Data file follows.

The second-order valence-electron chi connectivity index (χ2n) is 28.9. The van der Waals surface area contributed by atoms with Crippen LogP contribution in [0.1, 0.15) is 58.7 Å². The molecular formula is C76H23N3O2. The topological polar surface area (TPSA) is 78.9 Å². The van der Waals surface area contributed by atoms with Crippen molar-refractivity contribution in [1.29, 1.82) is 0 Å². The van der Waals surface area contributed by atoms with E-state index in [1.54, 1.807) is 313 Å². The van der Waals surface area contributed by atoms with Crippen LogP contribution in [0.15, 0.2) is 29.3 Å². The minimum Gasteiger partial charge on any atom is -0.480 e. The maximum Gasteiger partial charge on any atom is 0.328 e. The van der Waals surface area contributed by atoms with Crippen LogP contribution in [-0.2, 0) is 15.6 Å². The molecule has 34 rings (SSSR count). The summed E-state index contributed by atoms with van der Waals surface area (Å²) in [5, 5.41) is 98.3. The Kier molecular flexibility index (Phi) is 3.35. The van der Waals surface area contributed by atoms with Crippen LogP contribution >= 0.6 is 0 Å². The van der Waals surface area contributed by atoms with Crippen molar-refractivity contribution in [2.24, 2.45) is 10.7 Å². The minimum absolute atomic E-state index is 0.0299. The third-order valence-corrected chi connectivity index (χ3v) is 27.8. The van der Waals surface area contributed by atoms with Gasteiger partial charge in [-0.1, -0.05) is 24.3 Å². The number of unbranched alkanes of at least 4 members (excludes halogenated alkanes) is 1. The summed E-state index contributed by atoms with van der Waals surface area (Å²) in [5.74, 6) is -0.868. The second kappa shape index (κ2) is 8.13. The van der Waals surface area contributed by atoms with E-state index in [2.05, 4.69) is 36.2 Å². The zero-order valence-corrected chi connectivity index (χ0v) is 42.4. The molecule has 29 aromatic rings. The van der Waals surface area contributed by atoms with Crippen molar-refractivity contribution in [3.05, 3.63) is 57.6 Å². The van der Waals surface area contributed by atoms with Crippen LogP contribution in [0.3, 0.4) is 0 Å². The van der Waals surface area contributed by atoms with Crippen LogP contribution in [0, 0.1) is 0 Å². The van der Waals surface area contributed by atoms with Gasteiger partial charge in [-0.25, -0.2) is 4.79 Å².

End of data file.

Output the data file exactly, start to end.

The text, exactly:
The second-order valence-electron chi connectivity index (χ2n) is 28.9. The van der Waals surface area contributed by atoms with Crippen LogP contribution in [0.1, 0.15) is 58.7 Å². The molecular formula is C76H23N3O2. The topological polar surface area (TPSA) is 78.9 Å². The van der Waals surface area contributed by atoms with Crippen molar-refractivity contribution in [1.29, 1.82) is 0 Å². The van der Waals surface area contributed by atoms with E-state index in [1.54, 1.807) is 313 Å². The van der Waals surface area contributed by atoms with Crippen LogP contribution in [0.15, 0.2) is 29.3 Å². The minimum Gasteiger partial charge on any atom is -0.480 e. The maximum Gasteiger partial charge on any atom is 0.328 e. The van der Waals surface area contributed by atoms with Crippen LogP contribution in [-0.2, 0) is 15.6 Å². The molecule has 34 rings (SSSR count). The summed E-state index contributed by atoms with van der Waals surface area (Å²) in [5, 5.41) is 98.3. The Kier molecular flexibility index (Phi) is 3.35. The van der Waals surface area contributed by atoms with Crippen LogP contribution >= 0.6 is 0 Å². The van der Waals surface area contributed by atoms with Crippen molar-refractivity contribution in [2.24, 2.45) is 10.7 Å². The minimum absolute atomic E-state index is 0.0299. The third-order valence-corrected chi connectivity index (χ3v) is 27.8. The van der Waals surface area contributed by atoms with Gasteiger partial charge in [-0.1, -0.05) is 24.3 Å². The number of unbranched alkanes of at least 4 members (excludes halogenated alkanes) is 1. The summed E-state index contributed by atoms with van der Waals surface area (Å²) in [5.74, 6) is -0.868. The second kappa shape index (κ2) is 8.13. The van der Waals surface area contributed by atoms with E-state index in [2.05, 4.69) is 36.2 Å². The zero-order valence-corrected chi connectivity index (χ0v) is 42.4. The molecule has 29 aromatic rings. The van der Waals surface area contributed by atoms with Crippen molar-refractivity contribution in [3.05, 3.63) is 57.6 Å². The van der Waals surface area contributed by atoms with Crippen LogP contribution in [0.3, 0.4) is 0 Å². The van der Waals surface area contributed by atoms with Crippen LogP contribution in [0, 0.1) is 0 Å². The van der Waals surface area contributed by atoms with Gasteiger partial charge in [-0.25, -0.2) is 4.79 Å².